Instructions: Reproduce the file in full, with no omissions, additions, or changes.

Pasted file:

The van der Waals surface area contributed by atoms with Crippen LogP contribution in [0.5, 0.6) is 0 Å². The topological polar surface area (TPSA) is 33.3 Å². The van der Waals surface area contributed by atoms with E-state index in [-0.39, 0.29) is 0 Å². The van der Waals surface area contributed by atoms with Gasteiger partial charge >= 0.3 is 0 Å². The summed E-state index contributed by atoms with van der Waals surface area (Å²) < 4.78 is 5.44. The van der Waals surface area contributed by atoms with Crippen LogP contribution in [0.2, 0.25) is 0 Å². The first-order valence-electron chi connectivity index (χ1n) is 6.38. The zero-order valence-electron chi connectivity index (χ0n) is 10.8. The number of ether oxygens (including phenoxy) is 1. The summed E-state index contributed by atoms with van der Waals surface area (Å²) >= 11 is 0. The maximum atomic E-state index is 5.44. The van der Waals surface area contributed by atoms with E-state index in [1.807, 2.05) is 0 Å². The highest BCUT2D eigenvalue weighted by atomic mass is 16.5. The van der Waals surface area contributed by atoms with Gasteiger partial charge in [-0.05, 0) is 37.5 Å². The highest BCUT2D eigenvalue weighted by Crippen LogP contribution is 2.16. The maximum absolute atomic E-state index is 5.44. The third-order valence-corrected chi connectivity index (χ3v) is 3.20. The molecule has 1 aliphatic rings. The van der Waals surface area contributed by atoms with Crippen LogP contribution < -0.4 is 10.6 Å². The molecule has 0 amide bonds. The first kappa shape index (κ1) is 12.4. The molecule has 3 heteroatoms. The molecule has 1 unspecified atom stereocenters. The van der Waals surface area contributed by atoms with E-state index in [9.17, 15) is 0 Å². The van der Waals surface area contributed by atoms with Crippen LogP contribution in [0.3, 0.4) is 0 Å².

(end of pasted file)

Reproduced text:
The van der Waals surface area contributed by atoms with Crippen LogP contribution in [0.5, 0.6) is 0 Å². The topological polar surface area (TPSA) is 33.3 Å². The van der Waals surface area contributed by atoms with E-state index in [-0.39, 0.29) is 0 Å². The van der Waals surface area contributed by atoms with Gasteiger partial charge >= 0.3 is 0 Å². The summed E-state index contributed by atoms with van der Waals surface area (Å²) < 4.78 is 5.44. The van der Waals surface area contributed by atoms with Crippen LogP contribution in [0.2, 0.25) is 0 Å². The first-order valence-electron chi connectivity index (χ1n) is 6.38. The zero-order valence-electron chi connectivity index (χ0n) is 10.8. The number of ether oxygens (including phenoxy) is 1. The summed E-state index contributed by atoms with van der Waals surface area (Å²) >= 11 is 0. The maximum atomic E-state index is 5.44. The van der Waals surface area contributed by atoms with E-state index in [1.807, 2.05) is 0 Å². The highest BCUT2D eigenvalue weighted by atomic mass is 16.5. The van der Waals surface area contributed by atoms with Gasteiger partial charge in [-0.05, 0) is 37.5 Å². The highest BCUT2D eigenvalue weighted by Crippen LogP contribution is 2.16. The maximum absolute atomic E-state index is 5.44. The third-order valence-corrected chi connectivity index (χ3v) is 3.20. The molecule has 1 aliphatic rings. The van der Waals surface area contributed by atoms with Crippen LogP contribution < -0.4 is 10.6 Å². The molecule has 0 amide bonds. The first kappa shape index (κ1) is 12.4. The molecule has 3 heteroatoms. The molecule has 1 unspecified atom stereocenters. The van der Waals surface area contributed by atoms with E-state index in [9.17, 15) is 0 Å². The van der Waals surface area contributed by atoms with Crippen LogP contribution in [0.3, 0.4) is 0 Å².